Protogenoi
Veteran
Veteran

User avatar

Joined: 24 Aug 2014
Gender: Female
Posts: 817

18 Mar 2015, 9:14 am

Aristotle thought play was more noble than work as he considered play to be equal to contemplation.
I myself live to play and most NT's I know are workaholics.


_________________
Now take a trip with me but don't be surprised when things aren't what they seem. I've known it from the start all these good ideas will tear your brain apart. Scared, but you can follow me. I'm too weird to live but much too rare to die. - a7x


kraftiekortie
Veteran
Veteran

User avatar

Joined: 4 Feb 2014
Gender: Male
Posts: 75,037
Location: Queens, NYC

18 Mar 2015, 9:16 am

Aristotle believed things like satire and tragedy were "play"--but a "useful" type of "play," since it made you "work" on your mind.



The_Walrus
Forum Moderator
Forum Moderator

User avatar

Joined: 27 Jan 2010
Age: 26
Gender: Male
Posts: 7,549
Location: Reading, England

18 Mar 2015, 9:34 am

Whoever said that had clearly never met me...



kraftiekortie
Veteran
Veteran

User avatar

Joined: 4 Feb 2014
Gender: Male
Posts: 75,037
Location: Queens, NYC

18 Mar 2015, 9:36 am

We have an Eggman...and a Walrus...here on this Site.

This should, in and of itself, debunk the above statement.



RetroGamer87
Veteran
Veteran

User avatar

Joined: 30 Jul 2013
Age: 33
Gender: Male
Posts: 9,653
Location: Adelaide, Australia

18 Mar 2015, 9:54 am

I used to think the opposite was true...

Joe90 wrote:
If I had to work full time, I would most probably grow really depressed from boredom, and break down.
This was me a few years ago, then I got more depressed by underemployment then work. I started to care too much about my image and grew more conformist. So I worked.

If NTs are more willing to work it could be because they're more docile (boss: will you work unpaid overtime? NT: sure!) and more willing to race to the bottom (boss: everyone is willing to work unpaid overtime so why aren't you? NT: OK then). They're more prone to conformity (conformist: I must work because everyone else does) and maybe they don't get stressed out as easily.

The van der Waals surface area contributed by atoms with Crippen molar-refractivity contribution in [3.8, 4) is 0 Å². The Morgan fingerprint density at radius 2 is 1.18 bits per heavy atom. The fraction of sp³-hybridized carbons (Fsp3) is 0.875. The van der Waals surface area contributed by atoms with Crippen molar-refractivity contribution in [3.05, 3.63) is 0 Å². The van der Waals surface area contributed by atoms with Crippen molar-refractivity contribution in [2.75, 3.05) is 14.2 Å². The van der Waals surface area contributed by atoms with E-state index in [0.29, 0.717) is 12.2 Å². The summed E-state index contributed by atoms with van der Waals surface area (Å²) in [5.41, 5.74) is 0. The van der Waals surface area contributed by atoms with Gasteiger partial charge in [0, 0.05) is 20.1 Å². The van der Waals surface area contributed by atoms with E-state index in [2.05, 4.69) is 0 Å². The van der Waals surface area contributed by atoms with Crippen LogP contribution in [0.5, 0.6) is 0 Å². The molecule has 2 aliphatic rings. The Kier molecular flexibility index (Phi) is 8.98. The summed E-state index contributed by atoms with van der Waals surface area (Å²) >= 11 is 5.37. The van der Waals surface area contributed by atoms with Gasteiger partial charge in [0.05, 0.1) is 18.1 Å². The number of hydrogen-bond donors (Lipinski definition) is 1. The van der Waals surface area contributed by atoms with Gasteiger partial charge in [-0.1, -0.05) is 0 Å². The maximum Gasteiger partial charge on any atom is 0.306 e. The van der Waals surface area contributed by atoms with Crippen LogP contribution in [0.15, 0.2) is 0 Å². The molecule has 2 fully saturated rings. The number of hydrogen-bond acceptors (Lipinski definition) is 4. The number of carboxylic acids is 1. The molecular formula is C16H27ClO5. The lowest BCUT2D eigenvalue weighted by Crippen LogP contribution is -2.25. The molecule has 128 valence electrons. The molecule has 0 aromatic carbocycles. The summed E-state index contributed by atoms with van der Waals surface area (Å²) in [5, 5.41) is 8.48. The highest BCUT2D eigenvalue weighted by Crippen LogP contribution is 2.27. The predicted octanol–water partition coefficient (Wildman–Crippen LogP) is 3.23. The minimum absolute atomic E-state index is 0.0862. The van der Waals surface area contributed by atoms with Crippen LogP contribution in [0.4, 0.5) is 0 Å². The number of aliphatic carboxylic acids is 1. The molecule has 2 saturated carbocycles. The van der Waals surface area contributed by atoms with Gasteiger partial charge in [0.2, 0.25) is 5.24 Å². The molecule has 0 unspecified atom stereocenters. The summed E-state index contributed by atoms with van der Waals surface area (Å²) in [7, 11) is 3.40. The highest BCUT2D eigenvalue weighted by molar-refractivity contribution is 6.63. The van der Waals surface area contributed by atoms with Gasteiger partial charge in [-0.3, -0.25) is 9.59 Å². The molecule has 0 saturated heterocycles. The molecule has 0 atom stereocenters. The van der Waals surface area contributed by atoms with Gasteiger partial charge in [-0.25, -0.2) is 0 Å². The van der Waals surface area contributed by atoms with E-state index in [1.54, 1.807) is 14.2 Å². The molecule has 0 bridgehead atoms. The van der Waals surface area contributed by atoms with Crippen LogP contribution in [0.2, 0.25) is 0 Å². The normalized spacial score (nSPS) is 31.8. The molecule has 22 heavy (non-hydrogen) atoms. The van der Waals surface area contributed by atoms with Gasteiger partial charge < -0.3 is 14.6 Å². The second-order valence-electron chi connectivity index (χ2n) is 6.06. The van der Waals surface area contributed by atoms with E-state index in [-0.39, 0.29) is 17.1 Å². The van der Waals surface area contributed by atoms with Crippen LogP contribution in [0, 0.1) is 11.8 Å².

As for us aspies, when dealing with your colleagues takes a lot of energy, that leaves you with less energy for work. Also some of us may use extra energy to stay organised (something that comes to NTs effortlessly) and some of us may suffer sensory problems in the workplace (still wondering why they have the heating turned up to high in the winter).


_________________
The days are long, but the years are short


kraftiekortie
Veteran
Veteran

User avatar

Joined: 4 Feb 2014
Gender: Male
Posts: 75,037
Location: Queens, NYC

18 Mar 2015, 9:56 am

As far as "organizational ability" is concerned, you'll find lots of NT's who are as disorganized as an "executive-function-challenged" Aspie.



LupaLuna
Veteran
Veteran

User avatar

Joined: 14 Jan 2013
Age: 50
Gender: Male
Posts: 1,551
Location: tri-cities WA

18 Mar 2015, 10:02 am

I think what the OP is comparing this to is, is the fact that we don't play like NT's do, like going to bars, sporting events, etc. and in most "narrow interested" jobs. AS people do work longer and harder then most NT's would. but we would not work so hard and lose focus if the job got boring and monotonous.



kraftiekortie
Veteran
Veteran

User avatar

Joined: 4 Feb 2014
Gender: Male
Posts: 75,037
Location: Queens, NYC

18 Mar 2015, 10:05 am

Many NT's don't go to "bars" and "sporting events," either.

I'm a person on the Spectrum. If I could afford it, I would certainly attend sporting events. I don't drink alcohol--but I enjoy "sports bar" type places which have trivia contests.



Kiriae
Veteran
Veteran

User avatar

Joined: 30 Mar 2014
Age: 32
Gender: Female
Posts: 2,349
Location: Kraków, Poland

18 Mar 2015, 10:08 am

Isn't it the other way around?



downbutnotout
Veteran
Veteran

User avatar

Joined: 6 Jul 2014
Gender: Female
Posts: 656
Location: MN, US

18 Mar 2015, 11:25 am

Sounds like arbitrary divisions for the sake of having clearer "groups" for everyone to be in.

There's a term for people who are obsessed with work to the detriment of other aspects of life: workaholic. I don't think it's just people not recognizing Aspies, and it's not always something that could be considered a special interest like programming.

For me, my work is my play. I love to write, and I love to tinker with things.